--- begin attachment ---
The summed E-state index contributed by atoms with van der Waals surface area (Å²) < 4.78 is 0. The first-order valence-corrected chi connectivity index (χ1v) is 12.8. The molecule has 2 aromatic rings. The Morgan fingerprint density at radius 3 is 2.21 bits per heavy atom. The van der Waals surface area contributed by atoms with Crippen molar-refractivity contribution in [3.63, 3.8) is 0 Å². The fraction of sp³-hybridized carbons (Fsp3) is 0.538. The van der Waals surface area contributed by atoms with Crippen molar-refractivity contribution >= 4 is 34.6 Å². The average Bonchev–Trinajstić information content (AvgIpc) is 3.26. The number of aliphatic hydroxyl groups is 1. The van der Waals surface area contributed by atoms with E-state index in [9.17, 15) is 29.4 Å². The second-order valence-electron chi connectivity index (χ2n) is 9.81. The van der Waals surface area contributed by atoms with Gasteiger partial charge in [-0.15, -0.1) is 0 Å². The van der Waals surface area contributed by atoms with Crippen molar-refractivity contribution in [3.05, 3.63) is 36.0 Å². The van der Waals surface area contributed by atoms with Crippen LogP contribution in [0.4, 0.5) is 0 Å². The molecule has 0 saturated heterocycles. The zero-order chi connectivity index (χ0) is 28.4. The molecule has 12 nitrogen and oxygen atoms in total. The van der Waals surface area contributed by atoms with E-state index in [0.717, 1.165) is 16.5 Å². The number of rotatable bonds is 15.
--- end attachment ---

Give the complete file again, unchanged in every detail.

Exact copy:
The summed E-state index contributed by atoms with van der Waals surface area (Å²) < 4.78 is 0. The first-order valence-corrected chi connectivity index (χ1v) is 12.8. The molecule has 2 aromatic rings. The Morgan fingerprint density at radius 3 is 2.21 bits per heavy atom. The van der Waals surface area contributed by atoms with Crippen molar-refractivity contribution in [3.63, 3.8) is 0 Å². The fraction of sp³-hybridized carbons (Fsp3) is 0.538. The van der Waals surface area contributed by atoms with Crippen molar-refractivity contribution >= 4 is 34.6 Å². The average Bonchev–Trinajstić information content (AvgIpc) is 3.26. The number of aliphatic hydroxyl groups is 1. The van der Waals surface area contributed by atoms with E-state index in [9.17, 15) is 29.4 Å². The second-order valence-electron chi connectivity index (χ2n) is 9.81. The van der Waals surface area contributed by atoms with Gasteiger partial charge in [-0.15, -0.1) is 0 Å². The van der Waals surface area contributed by atoms with Crippen molar-refractivity contribution in [3.05, 3.63) is 36.0 Å². The van der Waals surface area contributed by atoms with Crippen LogP contribution in [0.4, 0.5) is 0 Å². The molecule has 0 saturated heterocycles. The zero-order chi connectivity index (χ0) is 28.4. The molecule has 12 nitrogen and oxygen atoms in total. The van der Waals surface area contributed by atoms with E-state index in [0.717, 1.165) is 16.5 Å². The number of rotatable bonds is 15.